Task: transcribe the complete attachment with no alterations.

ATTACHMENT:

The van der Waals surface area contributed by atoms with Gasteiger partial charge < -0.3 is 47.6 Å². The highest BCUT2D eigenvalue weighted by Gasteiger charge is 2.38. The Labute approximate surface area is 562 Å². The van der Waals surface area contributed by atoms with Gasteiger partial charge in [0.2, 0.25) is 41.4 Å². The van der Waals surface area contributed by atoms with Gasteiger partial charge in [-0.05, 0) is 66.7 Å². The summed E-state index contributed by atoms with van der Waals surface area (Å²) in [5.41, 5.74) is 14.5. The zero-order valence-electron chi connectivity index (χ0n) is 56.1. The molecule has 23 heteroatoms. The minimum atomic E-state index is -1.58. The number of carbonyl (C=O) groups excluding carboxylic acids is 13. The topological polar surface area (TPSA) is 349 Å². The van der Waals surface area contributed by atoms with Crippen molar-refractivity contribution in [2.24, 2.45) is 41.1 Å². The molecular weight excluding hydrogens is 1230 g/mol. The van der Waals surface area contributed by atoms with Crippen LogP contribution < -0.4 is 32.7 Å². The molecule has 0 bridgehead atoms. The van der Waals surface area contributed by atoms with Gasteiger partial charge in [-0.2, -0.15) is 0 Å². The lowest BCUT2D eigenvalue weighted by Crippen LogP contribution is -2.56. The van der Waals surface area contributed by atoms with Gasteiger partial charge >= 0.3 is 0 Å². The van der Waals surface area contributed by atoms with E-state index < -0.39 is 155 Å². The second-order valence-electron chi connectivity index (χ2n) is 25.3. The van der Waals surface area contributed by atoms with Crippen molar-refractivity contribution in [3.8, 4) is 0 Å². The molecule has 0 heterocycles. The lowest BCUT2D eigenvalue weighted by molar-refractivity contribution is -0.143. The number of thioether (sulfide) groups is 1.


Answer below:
The van der Waals surface area contributed by atoms with Gasteiger partial charge < -0.3 is 47.6 Å². The highest BCUT2D eigenvalue weighted by Gasteiger charge is 2.38. The Labute approximate surface area is 562 Å². The van der Waals surface area contributed by atoms with Gasteiger partial charge in [0.2, 0.25) is 41.4 Å². The van der Waals surface area contributed by atoms with Gasteiger partial charge in [-0.05, 0) is 66.7 Å². The summed E-state index contributed by atoms with van der Waals surface area (Å²) in [5.41, 5.74) is 14.5. The zero-order valence-electron chi connectivity index (χ0n) is 56.1. The molecule has 23 heteroatoms. The minimum atomic E-state index is -1.58. The number of carbonyl (C=O) groups excluding carboxylic acids is 13. The topological polar surface area (TPSA) is 349 Å². The van der Waals surface area contributed by atoms with Crippen molar-refractivity contribution in [2.24, 2.45) is 41.1 Å². The molecular weight excluding hydrogens is 1230 g/mol. The van der Waals surface area contributed by atoms with Crippen LogP contribution < -0.4 is 32.7 Å². The molecule has 0 bridgehead atoms. The van der Waals surface area contributed by atoms with Gasteiger partial charge in [-0.2, -0.15) is 0 Å². The lowest BCUT2D eigenvalue weighted by Crippen LogP contribution is -2.56. The van der Waals surface area contributed by atoms with Gasteiger partial charge >= 0.3 is 0 Å². The van der Waals surface area contributed by atoms with E-state index < -0.39 is 155 Å². The second-order valence-electron chi connectivity index (χ2n) is 25.3. The van der Waals surface area contributed by atoms with Crippen molar-refractivity contribution in [3.8, 4) is 0 Å². The molecule has 0 heterocycles. The lowest BCUT2D eigenvalue weighted by molar-refractivity contribution is -0.143. The number of thioether (sulfide) groups is 1.